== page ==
We can't prove God doesn't exist, says award-winning scientist
Renowned physicist claims Templeton Prize and the “mystery of who we are”
The often-held view that science and religion don’t mix has been challenged again this week by the winner of this year’s prestigious Templeton Prize.
Marcelo Gleiser, a 60-year-old Brazilian professor of physics and astronomy at Dartmouth College in the United States, was awarded the prize – worth almost $US 1.5 million – for his contribution to “to affirming life’s spiritual dimension” through science.
He shares the honour with 48 previous Templeton Laureates, including Mother Teresa, who received the inaugural award in 1973, the Dalai Lama (2012) and Archbishop Desmond Tutu (2013).
Although a self-confessed agnostic, Gleiser is described on the Templeton Prize website as “a leading proponent of the view that science, philosophy and spirituality are complementary expressions of humanity’s need to embrace mystery and explore the unknown.”
In accepting the award, he expressed his belief in “mysterious” dimensions to our universe that go beyond scientific explanation.
“The path to scientific understanding and scientific exploration is not just about the material part of the world,” he said in a video on the Templeton Prize site.
“My mission is to bring back to science, and to the people that are interested in science, this attachment to the mysterious. To make people understand that science is just one other way for us to engage with the mystery of who we are.”
Gleiser has received international acclaim for his many books and essays that explore the origins of the universe, as well as a television series watched by “millions”. While he is not a believer in God, he also doesn’t disbelieve.
Essentially, Gleiser maintains that science cannot disprove the existence of God.
“You may not believe in God, but to affirm its nonexistence with certainty is not scientifically consistent.” – Marcelo Gleiser
He explained his position in an interview with Scientific American last year: “I don’t see evidence for any kind of supernatural being or intervention, but also understand that we are partially blind to what’s out there and hence should show some humility.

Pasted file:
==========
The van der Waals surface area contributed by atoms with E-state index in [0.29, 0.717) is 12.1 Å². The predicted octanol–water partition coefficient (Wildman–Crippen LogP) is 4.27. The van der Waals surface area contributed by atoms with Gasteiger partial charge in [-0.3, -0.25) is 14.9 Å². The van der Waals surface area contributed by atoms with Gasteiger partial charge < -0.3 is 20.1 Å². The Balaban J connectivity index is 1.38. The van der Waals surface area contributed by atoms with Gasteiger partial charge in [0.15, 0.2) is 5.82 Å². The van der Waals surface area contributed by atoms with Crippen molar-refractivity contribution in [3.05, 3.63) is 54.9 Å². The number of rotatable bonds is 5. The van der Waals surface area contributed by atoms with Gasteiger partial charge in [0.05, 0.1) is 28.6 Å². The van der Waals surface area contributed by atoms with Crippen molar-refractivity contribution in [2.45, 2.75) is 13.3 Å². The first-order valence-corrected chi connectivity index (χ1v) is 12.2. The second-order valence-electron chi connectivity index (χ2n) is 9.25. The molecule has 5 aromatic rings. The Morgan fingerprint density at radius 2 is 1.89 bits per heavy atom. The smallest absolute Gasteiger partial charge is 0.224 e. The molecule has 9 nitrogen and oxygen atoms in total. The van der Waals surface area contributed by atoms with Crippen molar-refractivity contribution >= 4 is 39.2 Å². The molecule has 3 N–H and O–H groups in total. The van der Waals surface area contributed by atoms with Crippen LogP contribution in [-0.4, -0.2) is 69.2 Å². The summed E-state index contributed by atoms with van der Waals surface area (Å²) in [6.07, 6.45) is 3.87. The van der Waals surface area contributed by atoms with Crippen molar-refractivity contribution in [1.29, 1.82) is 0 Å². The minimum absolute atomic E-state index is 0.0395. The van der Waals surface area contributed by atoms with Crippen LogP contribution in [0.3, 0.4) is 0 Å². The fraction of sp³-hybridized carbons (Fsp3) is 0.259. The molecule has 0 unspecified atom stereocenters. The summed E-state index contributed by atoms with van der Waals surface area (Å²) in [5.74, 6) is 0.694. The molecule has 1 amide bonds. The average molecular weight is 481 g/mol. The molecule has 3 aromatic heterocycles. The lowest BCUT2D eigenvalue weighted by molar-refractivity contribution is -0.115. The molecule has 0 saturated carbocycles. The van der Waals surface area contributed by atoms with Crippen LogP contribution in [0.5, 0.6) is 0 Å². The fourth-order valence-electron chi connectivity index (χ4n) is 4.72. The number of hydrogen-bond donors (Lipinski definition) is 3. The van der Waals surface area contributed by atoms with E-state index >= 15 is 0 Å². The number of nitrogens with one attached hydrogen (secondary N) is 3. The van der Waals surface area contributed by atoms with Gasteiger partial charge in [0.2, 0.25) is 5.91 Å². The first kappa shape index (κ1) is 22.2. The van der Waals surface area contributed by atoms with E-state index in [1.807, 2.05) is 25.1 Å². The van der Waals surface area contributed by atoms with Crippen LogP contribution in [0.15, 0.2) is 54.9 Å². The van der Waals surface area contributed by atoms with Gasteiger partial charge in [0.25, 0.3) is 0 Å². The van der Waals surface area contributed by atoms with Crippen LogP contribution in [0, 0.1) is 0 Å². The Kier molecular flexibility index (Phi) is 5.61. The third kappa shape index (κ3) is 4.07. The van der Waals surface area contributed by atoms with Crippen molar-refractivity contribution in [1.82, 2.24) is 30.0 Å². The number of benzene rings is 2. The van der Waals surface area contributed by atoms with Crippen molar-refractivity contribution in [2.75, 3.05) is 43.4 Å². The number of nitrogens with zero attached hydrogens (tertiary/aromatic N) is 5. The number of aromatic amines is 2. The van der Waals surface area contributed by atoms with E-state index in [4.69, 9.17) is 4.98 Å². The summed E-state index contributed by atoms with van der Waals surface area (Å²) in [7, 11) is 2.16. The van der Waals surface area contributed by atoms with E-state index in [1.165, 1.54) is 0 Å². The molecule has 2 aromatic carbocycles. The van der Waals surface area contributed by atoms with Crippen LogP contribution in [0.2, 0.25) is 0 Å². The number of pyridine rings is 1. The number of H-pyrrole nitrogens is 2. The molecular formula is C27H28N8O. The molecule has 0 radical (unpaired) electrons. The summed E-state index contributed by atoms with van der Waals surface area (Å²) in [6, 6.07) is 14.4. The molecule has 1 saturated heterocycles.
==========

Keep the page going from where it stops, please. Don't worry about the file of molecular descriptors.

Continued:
“I see atheism as being inconsistent with the scientific method, as it is, essentially, belief in nonbelief. It does not offer any proof of nonexistence as that would be literally impossible through science …
“You may not believe in God, but to affirm its nonexistence with certainty is not scientifically consistent. If you are a nonbeliever, the only position consistent with science is agnosticism.”
In the same way, Gleiser says science also cannot give definitive answers about how the world was created.
“Science can give at most an incomplete answer to the question of the origin of everything … Science popularisers often get carried away and present ideas that are grounded on speculation as a done deal. We must be very careful with that,” he told the Scientific American.
He added that “trying to equate science with some kind of new religion” is “a grave mistake, in my opinion.”
“People can call the mysterious many different things.” – Marcelo Gleiser
While Gleiser’s theories may still be far from a biblical understanding of a creator God, he has opened a door for conversations about the boundaries of human knowledge and the possibility of the divine.
“Interesting science is always done at the fringes of knowledge – it is really at the boundary of what is known and what is unknown,” he said in a discussion titled “Leap of Faith: Finding Common Ground Between Science and Religion” on the BBC World Service program The Forum.
“People can call the mysterious many different things, and I think that’s where perhaps there is a sense of convergence in the unknown.”